Me: What? What about the news? What did the press say about the massacre?
Him: I don’t know. What did you hear about the massacre?
Me: So what are you going to do now?
Him: As soon as you drop me off at a yet to be determined point, I will shoot myself in the head and join Wangu in the afterlife if there’s one.
Me: That doesn’t sound like a good plan.
Him: I’m kidding. (He reaches into the backseat where he retrieves an envelop which he hands to me) At exactly 05:00h, you’re going to drop this off at the Nation Center.
Me: (Taking the envelop) What is it?
Him: It is none of your business is what that is. Drive off to Karen. The Hemingsway Hotel.
03:28h. Hemingway Hotel. Karen.
Charles has stashed his gun and his two hand grenades somewhere inside the backseats and he has done it so well that not even the security check discovers them.
He points me to the parking lot where I park and he invites me to a meal in the restaurant.
This is one of those hotels where I only drop and pick people but I have never really been. My job doesn’t get me past the parking lot. So when Charles invites me to the restaurant, I am pleasantly surprised.
We’re not hungry because we devoured huge chunks of pizza along Kirinyaga Road but Charles informs me that though the food here is great, it isn’t much.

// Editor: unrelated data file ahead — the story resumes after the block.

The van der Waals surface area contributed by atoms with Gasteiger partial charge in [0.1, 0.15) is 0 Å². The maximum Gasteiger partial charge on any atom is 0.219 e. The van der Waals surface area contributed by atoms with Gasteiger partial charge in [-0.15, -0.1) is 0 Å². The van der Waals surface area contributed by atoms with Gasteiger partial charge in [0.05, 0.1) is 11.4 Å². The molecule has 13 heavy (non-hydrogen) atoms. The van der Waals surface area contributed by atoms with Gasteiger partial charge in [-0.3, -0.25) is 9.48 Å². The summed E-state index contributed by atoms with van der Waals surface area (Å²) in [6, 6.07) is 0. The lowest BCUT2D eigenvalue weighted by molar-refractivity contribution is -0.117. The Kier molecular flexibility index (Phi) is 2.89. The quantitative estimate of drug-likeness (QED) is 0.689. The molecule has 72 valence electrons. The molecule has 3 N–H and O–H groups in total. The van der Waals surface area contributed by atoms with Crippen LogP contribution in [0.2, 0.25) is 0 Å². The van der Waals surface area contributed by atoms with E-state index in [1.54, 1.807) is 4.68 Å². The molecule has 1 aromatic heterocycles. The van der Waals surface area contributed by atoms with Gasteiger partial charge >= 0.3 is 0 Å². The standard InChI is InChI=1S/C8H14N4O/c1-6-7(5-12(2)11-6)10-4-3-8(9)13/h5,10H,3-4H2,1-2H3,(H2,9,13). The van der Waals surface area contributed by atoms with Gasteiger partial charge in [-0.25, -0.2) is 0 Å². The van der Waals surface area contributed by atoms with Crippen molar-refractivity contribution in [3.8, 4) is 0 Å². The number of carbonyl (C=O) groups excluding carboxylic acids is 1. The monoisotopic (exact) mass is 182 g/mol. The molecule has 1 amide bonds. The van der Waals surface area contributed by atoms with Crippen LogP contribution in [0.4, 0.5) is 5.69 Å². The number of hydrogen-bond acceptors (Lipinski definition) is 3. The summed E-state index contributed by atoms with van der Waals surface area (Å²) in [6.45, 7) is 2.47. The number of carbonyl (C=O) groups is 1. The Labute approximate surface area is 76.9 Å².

And at that time of the night, the restaurant doesn’t have much in terms of food. But the kitchen, after some convincing by Charles, manages to scramble up an omelette, some bacon, pancakes and sausages for us, which we wait for at the bar.
The place is exquisite. The cream walls seem like the walls of Paradise in the morning lighting and the thick carpets, the shiny piano at the lobby, the thick curtains, the shiny furniture… I have never seen anything so magnificent in my whole life.
Him: You know what you need to do? You need to come here during the day and have a cup of coffee at the balcony facing Ngong Hills. With someone you love. Then you need to dress down to your boxers and jump off the balcony and right into the swimming pool right under you. It’s glorious.
Me: Is that something you’ve ever done?